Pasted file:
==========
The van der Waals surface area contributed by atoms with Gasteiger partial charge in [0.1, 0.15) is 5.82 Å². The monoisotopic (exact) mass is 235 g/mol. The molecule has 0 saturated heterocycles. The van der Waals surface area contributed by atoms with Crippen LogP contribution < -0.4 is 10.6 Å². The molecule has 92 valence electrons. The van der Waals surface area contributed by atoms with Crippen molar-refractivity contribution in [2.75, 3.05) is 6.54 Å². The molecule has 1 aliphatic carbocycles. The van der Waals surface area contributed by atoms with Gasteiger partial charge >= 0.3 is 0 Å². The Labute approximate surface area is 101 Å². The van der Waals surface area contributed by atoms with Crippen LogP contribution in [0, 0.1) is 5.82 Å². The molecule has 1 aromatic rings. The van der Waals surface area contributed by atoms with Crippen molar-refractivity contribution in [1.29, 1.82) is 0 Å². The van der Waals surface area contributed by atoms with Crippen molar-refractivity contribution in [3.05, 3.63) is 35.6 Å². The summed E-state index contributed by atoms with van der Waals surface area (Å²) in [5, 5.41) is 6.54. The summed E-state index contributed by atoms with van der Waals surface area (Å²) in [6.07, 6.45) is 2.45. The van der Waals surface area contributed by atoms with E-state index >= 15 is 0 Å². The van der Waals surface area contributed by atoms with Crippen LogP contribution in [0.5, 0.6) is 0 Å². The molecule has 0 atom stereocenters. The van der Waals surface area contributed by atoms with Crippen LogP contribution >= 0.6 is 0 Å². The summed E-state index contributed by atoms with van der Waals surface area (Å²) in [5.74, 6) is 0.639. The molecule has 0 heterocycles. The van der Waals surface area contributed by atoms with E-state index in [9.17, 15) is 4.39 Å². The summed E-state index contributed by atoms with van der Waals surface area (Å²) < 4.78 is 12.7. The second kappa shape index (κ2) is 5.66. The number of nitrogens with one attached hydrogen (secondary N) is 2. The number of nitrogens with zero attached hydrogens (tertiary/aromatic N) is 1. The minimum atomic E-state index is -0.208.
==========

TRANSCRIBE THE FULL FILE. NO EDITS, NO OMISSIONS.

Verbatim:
The van der Waals surface area contributed by atoms with Gasteiger partial charge in [0.1, 0.15) is 5.82 Å². The monoisotopic (exact) mass is 235 g/mol. The molecule has 0 saturated heterocycles. The van der Waals surface area contributed by atoms with Crippen LogP contribution < -0.4 is 10.6 Å². The molecule has 92 valence electrons. The van der Waals surface area contributed by atoms with Crippen molar-refractivity contribution in [2.75, 3.05) is 6.54 Å². The molecule has 1 aliphatic carbocycles. The van der Waals surface area contributed by atoms with Gasteiger partial charge >= 0.3 is 0 Å². The Labute approximate surface area is 101 Å². The van der Waals surface area contributed by atoms with Crippen LogP contribution in [0, 0.1) is 5.82 Å². The molecule has 1 aromatic rings. The van der Waals surface area contributed by atoms with Crippen molar-refractivity contribution in [1.29, 1.82) is 0 Å². The van der Waals surface area contributed by atoms with Crippen molar-refractivity contribution in [3.05, 3.63) is 35.6 Å². The summed E-state index contributed by atoms with van der Waals surface area (Å²) in [5, 5.41) is 6.54. The summed E-state index contributed by atoms with van der Waals surface area (Å²) in [6.07, 6.45) is 2.45. The van der Waals surface area contributed by atoms with E-state index >= 15 is 0 Å². The van der Waals surface area contributed by atoms with Crippen LogP contribution in [0.5, 0.6) is 0 Å². The molecule has 0 atom stereocenters. The van der Waals surface area contributed by atoms with Crippen LogP contribution >= 0.6 is 0 Å². The summed E-state index contributed by atoms with van der Waals surface area (Å²) in [5.74, 6) is 0.639. The molecule has 0 heterocycles. The van der Waals surface area contributed by atoms with E-state index in [9.17, 15) is 4.39 Å². The summed E-state index contributed by atoms with van der Waals surface area (Å²) < 4.78 is 12.7. The second kappa shape index (κ2) is 5.66. The number of nitrogens with one attached hydrogen (secondary N) is 2. The number of nitrogens with zero attached hydrogens (tertiary/aromatic N) is 1. The minimum atomic E-state index is -0.208.